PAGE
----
Mileage: Mileage shall be reimbursed at the rate of twenty-six cents ($.26) per mile unless changed to a higher figure by the County Board. Payment is made to the employe who furnishes the automobile that is used in the performance of official duties. The date, destination and purpose of each trip shall be itemized with full detailed explanation for the immediate supervisors (sic) approval.

As noted above, the 1992 ordinance setting the two-tiered reimbursement set the basic rate at twenty-six cents per mile, with a provision for a future "higher rate authorized by the State of Wisconsin and approved by the Personnel Committee as set forth in the County Code." In 1997, the State of Wisconsin increased the authorized mileage rate to twenty-nine cents per mile.

Since that time, the County has applied the two-tiered policy throughout its workforce, with no grievances other than the instant proceeding.

As of May 1999, 32 of the 41 members of the bargaining unit receiving mileage reimbursements had insurance documentation on file, qualifying them for the higher reimbursement rate.

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POSITIONS OF THE PARTIES

In support of its position that the grievance should be sustained, the Union asserts and avers as follows:

The bargaining unit employes should receive the higher reimbursement rate of twenty-nine cents per mile because the language of the collective bargaining agreement does not tie a mileage increase to a higher insurance rate. The contract is specific in what is required to get reimbursement; the negotiated requirements are that the employe to receive mileage itemize with full detail the date, destination and purpose of each trip. There are no other negotiated requirements.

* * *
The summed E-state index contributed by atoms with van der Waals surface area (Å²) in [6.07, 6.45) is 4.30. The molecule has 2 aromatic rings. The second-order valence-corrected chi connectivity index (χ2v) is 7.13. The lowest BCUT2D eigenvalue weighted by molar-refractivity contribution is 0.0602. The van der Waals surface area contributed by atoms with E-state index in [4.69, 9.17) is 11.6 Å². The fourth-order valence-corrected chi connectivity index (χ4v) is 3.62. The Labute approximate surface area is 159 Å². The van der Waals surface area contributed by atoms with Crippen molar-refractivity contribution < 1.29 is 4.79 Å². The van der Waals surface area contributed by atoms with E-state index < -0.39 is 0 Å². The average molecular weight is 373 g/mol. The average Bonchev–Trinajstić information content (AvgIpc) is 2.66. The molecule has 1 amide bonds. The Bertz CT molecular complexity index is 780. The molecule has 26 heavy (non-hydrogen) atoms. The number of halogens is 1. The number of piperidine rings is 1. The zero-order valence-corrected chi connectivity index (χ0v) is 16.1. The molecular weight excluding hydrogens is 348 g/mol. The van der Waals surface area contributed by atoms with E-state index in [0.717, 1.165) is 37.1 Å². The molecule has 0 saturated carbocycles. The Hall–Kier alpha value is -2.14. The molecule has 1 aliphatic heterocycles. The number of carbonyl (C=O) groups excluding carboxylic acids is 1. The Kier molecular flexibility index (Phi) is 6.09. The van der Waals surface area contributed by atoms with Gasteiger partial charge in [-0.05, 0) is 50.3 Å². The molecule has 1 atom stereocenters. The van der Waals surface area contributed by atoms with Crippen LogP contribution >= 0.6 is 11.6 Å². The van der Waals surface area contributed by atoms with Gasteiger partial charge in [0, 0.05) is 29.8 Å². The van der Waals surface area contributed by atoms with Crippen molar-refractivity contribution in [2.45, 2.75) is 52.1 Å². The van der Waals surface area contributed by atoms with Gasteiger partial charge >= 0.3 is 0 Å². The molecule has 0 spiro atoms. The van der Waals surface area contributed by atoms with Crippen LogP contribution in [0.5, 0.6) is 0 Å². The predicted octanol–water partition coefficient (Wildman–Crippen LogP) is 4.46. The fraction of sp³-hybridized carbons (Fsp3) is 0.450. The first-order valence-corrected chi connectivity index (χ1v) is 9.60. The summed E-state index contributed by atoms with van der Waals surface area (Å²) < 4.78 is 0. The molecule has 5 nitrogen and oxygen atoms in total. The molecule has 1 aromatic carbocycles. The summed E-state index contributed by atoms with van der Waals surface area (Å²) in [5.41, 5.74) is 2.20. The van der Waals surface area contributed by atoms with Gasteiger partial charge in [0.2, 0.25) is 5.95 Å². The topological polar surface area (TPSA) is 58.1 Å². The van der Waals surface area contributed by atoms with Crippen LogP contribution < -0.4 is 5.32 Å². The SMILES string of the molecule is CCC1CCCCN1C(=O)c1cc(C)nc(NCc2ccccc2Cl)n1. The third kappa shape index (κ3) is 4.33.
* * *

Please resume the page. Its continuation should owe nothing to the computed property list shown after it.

The "me too" clause in the second part of the language goes to the "rate or increase." The third part of the language says that either the County increase or the other Union increases are payable to these employes when passed by resolution or contract. The last part of the language "such shall be paid effective as per said Board resolution or contract" addresses the starting date to pay the higher rate, not any requirement in a resolution or contract. The decision of Arbitrator McLaughlin in Buffalo County is on point and supports the Union argument, while the case which the employer cites is neither on point nor relevant.

In arguing for a reimbursement rate of twenty-nine cents, the Union is not being illogical or greedy ­ this rate is firmly grounded in the language of the contract. By its actions here, the employer is saving an additional $2,126 while unit members will have to pay an additional $3,800 in extra insurance to collect the higher reimbursement rates. The employer and the insurance company have a good scam going! And it won't stop here.

The employer should negotiate additional requirements for increased mileage rates, if it desires them. The parties have previously agreed on the requirements of giving the date, destination and purpose of each trip; the mileage increases should be automatic as long as the employer increases it by resolution and/or in another bargaining unit.

The employer should be ordered to cease and desist from making the increased insurance a requirement for the higher mileage rate, and all affected employes should be made whole.

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In support of its position that the grievance should be denied, the County asserts and avers as follows:

The provisions of the collective bargaining agreement are clear, and indicate that any higher rate of reimbursement will be paid consistent with County Board resolution. This cannot be interpreted in any way but to give it clear meaning. As in a case involving the Michigan Nurses Association, the reimbursement is based on County Board action.